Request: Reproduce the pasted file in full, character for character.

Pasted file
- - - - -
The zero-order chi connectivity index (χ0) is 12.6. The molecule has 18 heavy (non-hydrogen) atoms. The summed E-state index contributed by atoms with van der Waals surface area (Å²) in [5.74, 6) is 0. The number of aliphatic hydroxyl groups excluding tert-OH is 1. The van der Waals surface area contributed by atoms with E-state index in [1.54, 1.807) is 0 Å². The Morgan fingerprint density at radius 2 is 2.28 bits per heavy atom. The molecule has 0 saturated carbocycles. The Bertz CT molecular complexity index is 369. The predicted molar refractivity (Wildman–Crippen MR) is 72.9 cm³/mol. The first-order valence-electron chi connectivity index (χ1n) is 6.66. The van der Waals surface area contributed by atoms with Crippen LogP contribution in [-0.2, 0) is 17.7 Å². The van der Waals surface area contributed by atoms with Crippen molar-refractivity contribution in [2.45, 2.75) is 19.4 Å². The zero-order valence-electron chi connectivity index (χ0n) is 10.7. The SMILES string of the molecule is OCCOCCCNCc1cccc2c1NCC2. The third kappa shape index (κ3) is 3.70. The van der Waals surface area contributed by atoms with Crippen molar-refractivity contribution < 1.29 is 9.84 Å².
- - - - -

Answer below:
The zero-order chi connectivity index (χ0) is 12.6. The molecule has 18 heavy (non-hydrogen) atoms. The summed E-state index contributed by atoms with van der Waals surface area (Å²) in [5.74, 6) is 0. The number of aliphatic hydroxyl groups excluding tert-OH is 1. The van der Waals surface area contributed by atoms with E-state index in [1.54, 1.807) is 0 Å². The Morgan fingerprint density at radius 2 is 2.28 bits per heavy atom. The molecule has 0 saturated carbocycles. The Bertz CT molecular complexity index is 369. The predicted molar refractivity (Wildman–Crippen MR) is 72.9 cm³/mol. The first-order valence-electron chi connectivity index (χ1n) is 6.66. The van der Waals surface area contributed by atoms with Crippen LogP contribution in [-0.2, 0) is 17.7 Å². The van der Waals surface area contributed by atoms with Crippen molar-refractivity contribution in [2.45, 2.75) is 19.4 Å². The zero-order valence-electron chi connectivity index (χ0n) is 10.7. The SMILES string of the molecule is OCCOCCCNCc1cccc2c1NCC2. The third kappa shape index (κ3) is 3.70. The van der Waals surface area contributed by atoms with Crippen molar-refractivity contribution < 1.29 is 9.84 Å².